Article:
According to Avanan’s 2019 Global Phish Report, 1 in every 99 emails is a phishing scam that contains malicious links. The software company analyzed 55 million emails, of which 25% of phishing scams managed to bypass Office 365 security.
Email phishing scams are definitely on the rise, but there are ways for users to avoid them. What helps cybercriminals scam people with phishing emails is the lack of awareness concerning phishing. People may know what it is, but many have no idea how to protect themselves.
You can effectively prevent cybercriminals from scamming you by learning how to spot a fake email. Here’s what to pay attention to.
Check the Email Address
A sender posing as a legitimate company will use an email address that’s similar to the legitimate one. Take a closer look by expanding the pane at the top of your email. You can also hover over the sender’s name to reveal the full email address.
If there are any inconsistencies with the official address, you should put the email on your block list.
Inspect the Links without Clicking on Them
Links in phishing emails either contain malware or take you to fake websites that look real. The same goes for attachments. If you click on a phishing link, you open the door for fraudsters to monitor your online activity, and discover your usernames, passwords, and bank details.
Hover your cursor over the link, and then do a quick Google search to check whether the link actually comes from a legitimate website.
Look Closely at Branding
Check the logo, and any other branding element that might indicate the email you received is fake. If it doesn’t look the same as other emails you’ve received from a particular brand, it’s very likely from a scammer.
Check for Spelling and Grammar Mistakes
Poor spelling and grammar mistakes are tell-tale signs that an email is fake. Official brands proofread their emails several times before sending them, so they’re always completely error-free.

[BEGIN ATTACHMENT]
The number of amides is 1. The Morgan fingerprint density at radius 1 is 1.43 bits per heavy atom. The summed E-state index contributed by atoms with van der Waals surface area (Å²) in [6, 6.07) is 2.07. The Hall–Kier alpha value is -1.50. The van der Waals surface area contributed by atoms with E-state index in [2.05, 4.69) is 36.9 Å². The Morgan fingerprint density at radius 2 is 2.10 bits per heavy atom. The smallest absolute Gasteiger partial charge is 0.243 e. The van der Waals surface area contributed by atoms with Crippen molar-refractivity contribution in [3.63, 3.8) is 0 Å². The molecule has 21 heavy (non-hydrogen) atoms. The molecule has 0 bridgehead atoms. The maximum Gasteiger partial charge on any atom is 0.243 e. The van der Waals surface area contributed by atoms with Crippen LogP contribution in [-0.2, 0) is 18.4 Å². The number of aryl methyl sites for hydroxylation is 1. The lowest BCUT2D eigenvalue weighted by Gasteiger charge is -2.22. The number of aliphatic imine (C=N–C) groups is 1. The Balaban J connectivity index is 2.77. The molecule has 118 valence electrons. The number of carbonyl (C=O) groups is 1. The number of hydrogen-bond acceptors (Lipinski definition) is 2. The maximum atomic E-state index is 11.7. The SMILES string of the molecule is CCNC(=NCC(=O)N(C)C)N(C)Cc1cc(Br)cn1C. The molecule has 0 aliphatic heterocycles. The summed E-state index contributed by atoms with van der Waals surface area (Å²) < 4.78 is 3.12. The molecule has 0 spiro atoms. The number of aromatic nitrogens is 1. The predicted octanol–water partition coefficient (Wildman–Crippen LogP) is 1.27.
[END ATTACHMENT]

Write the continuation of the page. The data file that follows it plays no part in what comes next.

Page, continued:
Are They Asking for Your Personal or Bank Details?
If an email sender is asking for your personal or bank details, you can be absolutely sure they’re trying to scam you. No bank, or any other legitimate company, will ever ask you for personal information, let alone credit card details or passwords, via email.
Are They Prompting You to Update Your Account?
If you receive an email about updating a particular account, conduct the checks mentioned above first. Then check whether you’ve actually set up an account for that email, or you perhaps use another email for that account. It’s easy to overlook this if you use more than one email, so be careful.
A huge red flag is an email asking you to update your password right away to keep your account active. No one will ever close any account if you don’t update your password, so don’t ever fall for that.
Are They Pressuring You to Act Quickly?
Scammers often try to rush their targets, presenting them with limited-time offers and exclusive deals, so that they can act quickly. It can be tempting, but don’t let them pressure you into making a hasty decision. Take the time to check everything first.
Is There an Unexpected Cash Prize?
The most common phishing emails involve unexpected cash prizes, either from fake competitions, or fake inheritance scams. Have you ever entered any competition? These emails are always fake, so don’t let cybercriminals trick you.
How Can You Protect Your Data Online?
You can avoid phishing scams, and successfully protect your devices and data online by following all of the tips above. However, there are a few more steps that you should take.
Contact the Real Company Featured in a Suspicious Email
If you’ve received an email that looks a bit suspicious, the best way to really check its legitimacy is to get in touch with the company featured in the email. Contact them directly, and you’ll find out whether or not the email is fake.
Don’t Use Public WiFi
Public WiFi may be convenient, but it’s far from secure. It doesn’t use encryption, so anyone on the same network can easily monitor your online activity, and discover your usernames, passwords, and credit card details.
Use a VPN
A VPN is an excellent protection against any kind of cybersecurity threat. Virtual Private Networks provide advanced encryption, mask IP addresses, and hide each user’s online activity. Most reliable providers block malicious websites, so if you do click on a link in a phishing email, you might be saved from malware by your VPN.
It’s very easy to spot a fake email, but lots of people still don’t take the time to do so. Be smart, follow all these tips, and you’ll save yourself a lot of trouble down the road.